Archive | October, 2014

“You are never in love with anyone. You’re only in love with your prejudiced and hopeful idea of that person,”

27 Oct

Anthony de Mello in “Awareness”

“My business is to do my thing, to dance my dance. If you profit from it, fine; if you don’t, too bad!”

27 Oct

Anthony de Mello in “Awareness”

“That, ladies and gentleman, is faith! An openness to the truth, no matter the consequences, no matter where it leads you and when you don’t even know where it’s going to lead you. That’s faith. Not belief, but faith.”

26 Oct

Anthony de Mello in “Awareness”

“Learning is all about where spirituality is concerned: unlearning, unlearning almost everything you’ve been taught. A willingness to unlearn, to listen.”

26 Oct

Anthony de Mello in “Awareness”

“Agreement and disagreement have to do with words and concepts and theories. They don’t have anything to do with truth. Truth is never expressed in words. Truth is sighted suddenly, as a result of a certain attitude…an attitude of openness, of willingness to discover something new. I cannot describe the truth. No one can. All I can do is give you a description of your falsehoods so you can drop them.”

26 Oct

Anthony de Mello in “Awareness”

“Anytime you renounce something, you are tied forever to the thing you renounce. – As long as you are fighting it, you are giving it power. – When you renounce something you are tied to it. The only way to get out of this is to see through it. Don’t renounce it, see through it.”

26 Oct

Anthony de Mello in “Awareness”

Awareness – by Anthony de Mello

25 Oct

Awareness, Anthony de Mello, Spirituality, Ph-Me

By far one of the most impactful books I have ever read, is “Awareness” by Anthony de Mello.  I was first introduced to it on a car-ride back from SLC airport to company head quarters by a dear colleague, and now a best friend, Josh.  I don’t know how it came up, but he mentioned the book and I recall him saying “when we renounce something, we are permanently attached to it.”  “Yeah,” I thought.  “That sounds so Fing right.”  Anyone who has dieted, knows what I am talking about.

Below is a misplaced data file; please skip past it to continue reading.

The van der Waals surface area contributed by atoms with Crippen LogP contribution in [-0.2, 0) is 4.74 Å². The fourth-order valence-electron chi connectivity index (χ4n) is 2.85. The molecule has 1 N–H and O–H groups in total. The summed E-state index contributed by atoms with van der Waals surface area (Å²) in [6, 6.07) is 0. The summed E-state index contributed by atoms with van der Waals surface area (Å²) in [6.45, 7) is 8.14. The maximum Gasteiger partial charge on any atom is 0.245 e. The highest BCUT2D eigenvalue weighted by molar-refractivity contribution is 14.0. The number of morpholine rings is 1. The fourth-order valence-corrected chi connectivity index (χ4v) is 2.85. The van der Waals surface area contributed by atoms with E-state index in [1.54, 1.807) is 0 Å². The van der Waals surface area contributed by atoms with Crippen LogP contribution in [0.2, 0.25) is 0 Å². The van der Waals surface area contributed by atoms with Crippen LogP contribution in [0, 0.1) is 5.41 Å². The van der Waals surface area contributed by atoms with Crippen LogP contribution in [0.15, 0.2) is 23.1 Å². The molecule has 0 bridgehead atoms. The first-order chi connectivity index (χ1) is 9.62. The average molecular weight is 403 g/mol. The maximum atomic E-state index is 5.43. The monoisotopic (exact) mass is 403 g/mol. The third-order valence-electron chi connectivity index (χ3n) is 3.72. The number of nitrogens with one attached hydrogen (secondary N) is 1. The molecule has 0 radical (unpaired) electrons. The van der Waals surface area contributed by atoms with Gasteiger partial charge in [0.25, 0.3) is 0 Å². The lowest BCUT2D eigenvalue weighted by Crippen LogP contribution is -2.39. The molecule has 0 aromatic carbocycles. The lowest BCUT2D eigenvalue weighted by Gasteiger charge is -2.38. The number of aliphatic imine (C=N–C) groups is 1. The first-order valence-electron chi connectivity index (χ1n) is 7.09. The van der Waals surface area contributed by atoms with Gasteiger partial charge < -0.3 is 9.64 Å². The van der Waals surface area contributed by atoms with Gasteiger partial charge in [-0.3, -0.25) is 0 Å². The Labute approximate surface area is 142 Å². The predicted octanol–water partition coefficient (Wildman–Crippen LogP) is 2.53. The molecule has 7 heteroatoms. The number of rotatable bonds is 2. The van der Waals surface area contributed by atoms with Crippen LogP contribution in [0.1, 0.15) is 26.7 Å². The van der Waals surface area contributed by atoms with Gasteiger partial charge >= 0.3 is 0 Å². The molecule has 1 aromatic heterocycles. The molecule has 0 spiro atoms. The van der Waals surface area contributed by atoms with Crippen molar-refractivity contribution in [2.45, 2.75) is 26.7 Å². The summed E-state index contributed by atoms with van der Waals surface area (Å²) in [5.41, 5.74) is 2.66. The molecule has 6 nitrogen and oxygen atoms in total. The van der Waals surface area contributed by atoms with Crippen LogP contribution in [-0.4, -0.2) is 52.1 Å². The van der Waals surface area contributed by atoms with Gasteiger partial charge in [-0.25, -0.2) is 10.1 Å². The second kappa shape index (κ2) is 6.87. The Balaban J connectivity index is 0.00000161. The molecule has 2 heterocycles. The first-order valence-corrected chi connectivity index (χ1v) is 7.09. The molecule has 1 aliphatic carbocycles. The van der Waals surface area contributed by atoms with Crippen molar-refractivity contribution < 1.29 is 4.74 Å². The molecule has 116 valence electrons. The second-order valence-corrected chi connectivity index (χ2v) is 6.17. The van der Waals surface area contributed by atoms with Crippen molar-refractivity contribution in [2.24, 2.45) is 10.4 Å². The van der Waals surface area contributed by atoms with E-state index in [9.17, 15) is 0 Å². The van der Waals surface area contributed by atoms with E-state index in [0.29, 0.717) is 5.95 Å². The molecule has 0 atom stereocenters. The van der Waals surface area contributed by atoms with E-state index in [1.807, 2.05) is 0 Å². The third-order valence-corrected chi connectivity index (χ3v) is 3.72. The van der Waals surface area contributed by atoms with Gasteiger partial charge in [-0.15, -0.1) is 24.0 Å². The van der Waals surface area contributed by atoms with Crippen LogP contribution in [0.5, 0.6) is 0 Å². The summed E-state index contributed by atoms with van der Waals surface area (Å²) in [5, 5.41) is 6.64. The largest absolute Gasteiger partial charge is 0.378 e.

Over the course of the following months, I saw Josh completely change, not in his persona, but in his relationship to himself.  It was insane and awesome.  Somewhere along the way, I picked up the book.

The book itself is not written by Anthony de Mello, but by a colleague of his, J. Francis Stroud, who faced the task of “maintaining the spirit of [de Mello’s] live words and sustaining his spontaneity with a responsive audience on the printed page,” after his death.

Anthony himself, was an Indian Jesuit priest and psychotherapist. Stroud was also a Jesuit priest. Eleven years after de Mello died the Catholic church reviewed his work and found some of his theological teaching to be ‘incompatible with the Catholic faith.’  Somehow, this makes me like him even more.

Fun fact: Jesuits are members of a male, christian congregation of the Catholic Church called the “The Society of Jesus.”  Founded by Ignatius of Loyola, who had a strong military background, the members have a willingness to accept orders anywhere in the world and to live in extreme conditions where required.  They are sometimes called “God’s Soldiers” or “God’s Marines.”


We are asleep.  We don’t want to wake up because it is painful.  In awareness is healing; in awareness is truth; in awareness is salvation; in awareness is spirituality; in awareness is growth; in awareness is love; in awareness is awakening.

In order to wake up:

  1. Realize that you don’t want to wake up.
  2. Unlearn, listen and challenge your whole belief system. Find truth, not from words, but from an attitude of openness and willingness. Suffering points to an area of growth.
  3. Don’t try to change things, try to understand them.  What you judge you cannot understand.
  4. Practice self-observation (watching everything around you as if it were happening to someone else) and become aware.  Step outside of yourself and observe. Awareness means to watch, to observe what is going on within you and around you.  First, we become aware of things, then we become aware of thoughts, and finally we get to the awareness of the thinker.
  5. Drop your illusions.  When your illusions drop, you are in touch with reality.

Comments on waking up

  • The chances of waking up are in direct proportion to the amount of truth you can take without running away.
  • When you’re waking up, you experience a great deal of pain.